2.1 The Issue
Since 2010, many European economies have struggled with high debt and low economic growth. The problem has been particularly acute in the eurozone, the group of nineteen European Union (EU) countries that use the euro as currency. (All eurozone countries are in the EU, but not all EU countries use the euro.) Many countries neighboring the eurozone have endured financial crises since 2010—most notably Greece, but also Cyprus, Ireland, Italy, Portugal, and Spain. Although the height of the eurozone crisis has passed, indebted governments, banks, and corporations continue to be a feature of many eurozone countries, a situation that could lead to more crises in the future. The economic downturn spurred by the COVID-19 pandemic in 2020 and the vast government spending to combat it has further underscored these weaknesses.
One possible source of a reignited financial crisis in Europe is the banking sector. Banking crises can be particularly dangerous. Financial institutions and markets are built on confidence: if one bank fails, customers could panic and pull money out of other banks so that failure snowballs. Moreover, financial institutions and markets are global; a banking crisis in one country can quickly spread to others. The Great Recession of 2007–2009 began as a banking crisis when the U.S.-based investment firm Lehman Brothers went bankrupt. Banking crises are also destructive because they can lead to a vicious cycle of economic problems, also known as a doom loop: when banks need governments to bail them out (i.e., provide money and resources to save them from failing), governments (sometimes already overindebted themselves) run into financial problems of their own, endangering confidence in the entire economy.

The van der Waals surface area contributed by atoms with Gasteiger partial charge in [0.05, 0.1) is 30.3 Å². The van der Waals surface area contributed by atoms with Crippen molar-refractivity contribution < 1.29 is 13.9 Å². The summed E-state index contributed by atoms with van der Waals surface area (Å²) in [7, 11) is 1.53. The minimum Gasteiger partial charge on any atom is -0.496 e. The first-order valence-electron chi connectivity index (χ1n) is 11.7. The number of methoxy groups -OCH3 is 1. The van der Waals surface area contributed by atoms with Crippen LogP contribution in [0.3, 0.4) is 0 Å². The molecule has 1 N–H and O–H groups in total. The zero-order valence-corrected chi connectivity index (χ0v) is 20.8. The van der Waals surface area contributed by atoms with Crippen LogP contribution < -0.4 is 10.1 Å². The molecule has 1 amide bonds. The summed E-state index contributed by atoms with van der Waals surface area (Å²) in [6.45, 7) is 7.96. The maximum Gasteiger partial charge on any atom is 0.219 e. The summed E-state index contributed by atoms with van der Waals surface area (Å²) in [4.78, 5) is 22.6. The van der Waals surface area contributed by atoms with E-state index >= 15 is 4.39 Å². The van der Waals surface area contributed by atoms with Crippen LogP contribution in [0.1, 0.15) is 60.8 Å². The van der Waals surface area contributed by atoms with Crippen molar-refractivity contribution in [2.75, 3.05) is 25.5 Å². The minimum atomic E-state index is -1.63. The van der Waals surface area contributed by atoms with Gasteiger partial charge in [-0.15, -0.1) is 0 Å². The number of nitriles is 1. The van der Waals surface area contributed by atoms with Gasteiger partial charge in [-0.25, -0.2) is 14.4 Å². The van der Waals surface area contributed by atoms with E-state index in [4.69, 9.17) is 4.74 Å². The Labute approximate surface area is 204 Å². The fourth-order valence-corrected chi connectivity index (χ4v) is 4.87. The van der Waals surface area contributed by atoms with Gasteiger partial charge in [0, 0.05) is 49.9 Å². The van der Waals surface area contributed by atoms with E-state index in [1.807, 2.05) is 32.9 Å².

Eurozone banks have now recovered from the worst period of weakness (between 2010 and 2015). A return to steady economic growth in the eurozone in 2017 strengthened the banks, as did cheap credit from the European Central Bank (ECB) and injections of money and resources from governments. Even so, Europe’s banks are not out of danger. In an effort to increase confidence in financial institutions, organizations such as the ECB have begun work on protective measures to insure bank deposits—but these measures are incomplete. A banking crisis in a core country such as France, home to some of Europe’s largest banks, could have catastrophic effects on neighboring economies and even spread to the United States and beyond.